Heroes of the trip were Gabby and Alex who both carried out tackle sacks from near the bottom of the cave. Gabby impressively had not done SRT before and his only previous instruction was a 5 minute demonstration that morning by me using the back of the van as a belay.
At the last pitch Tanguy and I had told the freshers to go on without us, the way on was relatively obvious and I reminded them of the only tricky left turn. But when Tanguy finished bashing the last bit of rope into the bag and we headed out ourselves we quickly found them again, clustered around a large hole in the floor discussing its depth and how much they didn't want to walk across it. I weaved under their feet and bridged across it and reassured they all followed. Suddenly a bedraggled face loomed into view. James. Thank god! he cried, before explaining that he had been wandering around the entrance of Lost Johns for two hours (actually only 40 minutes) apparently having missed the tricky left turn multiple times.
On the surface we met up with everyone else some still changing with the groups all apparently getting out within 45 minutes of each other. James' group expressed some relief that he was alive but apparently were at no point concerned enough to go and get him. DW then hustled a few ready changed people into his car to get back to the NPC. Once I was changed I started searching for the minibus key and despite a thorough search of the bus, a minor witch hunt and combing the mud a few times I couldn't find it. We came to the horrible realisation that Jack had taken the key with him in DWs car.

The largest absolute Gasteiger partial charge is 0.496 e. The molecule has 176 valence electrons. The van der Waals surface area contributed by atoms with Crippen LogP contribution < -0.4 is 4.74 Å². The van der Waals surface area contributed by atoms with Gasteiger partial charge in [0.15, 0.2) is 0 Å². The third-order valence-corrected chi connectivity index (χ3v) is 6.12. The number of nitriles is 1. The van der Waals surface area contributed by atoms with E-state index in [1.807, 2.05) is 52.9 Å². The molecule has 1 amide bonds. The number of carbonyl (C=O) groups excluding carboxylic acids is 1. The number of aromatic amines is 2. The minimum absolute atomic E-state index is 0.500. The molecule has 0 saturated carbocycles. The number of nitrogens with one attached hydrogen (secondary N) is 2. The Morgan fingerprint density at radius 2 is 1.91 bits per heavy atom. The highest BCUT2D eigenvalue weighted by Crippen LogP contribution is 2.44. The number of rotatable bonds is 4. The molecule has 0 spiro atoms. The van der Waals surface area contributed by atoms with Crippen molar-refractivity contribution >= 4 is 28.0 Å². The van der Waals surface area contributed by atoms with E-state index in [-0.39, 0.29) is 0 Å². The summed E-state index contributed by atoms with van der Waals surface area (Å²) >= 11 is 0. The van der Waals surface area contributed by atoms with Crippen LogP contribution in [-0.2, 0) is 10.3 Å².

My phone was out of battery and noone else had one. We sat for a few minutes before I made one final dejected search of the various compartents in the front of the van. Salvation! A tiny microusb cable! I plugged my phone into the car charger and quickly set about phoning people, head pressed against the dash at the limit of the cable's reach, before Fiona answered. A short while later a sheepish Jack returned, driven by Fiona, bearing the key.
At the hut we ate a delicious curry (thankfully) preprepared by DW and sunk into various states of unconsciousness, some fatigue induced, some alcohol induced but mostly a bit of both.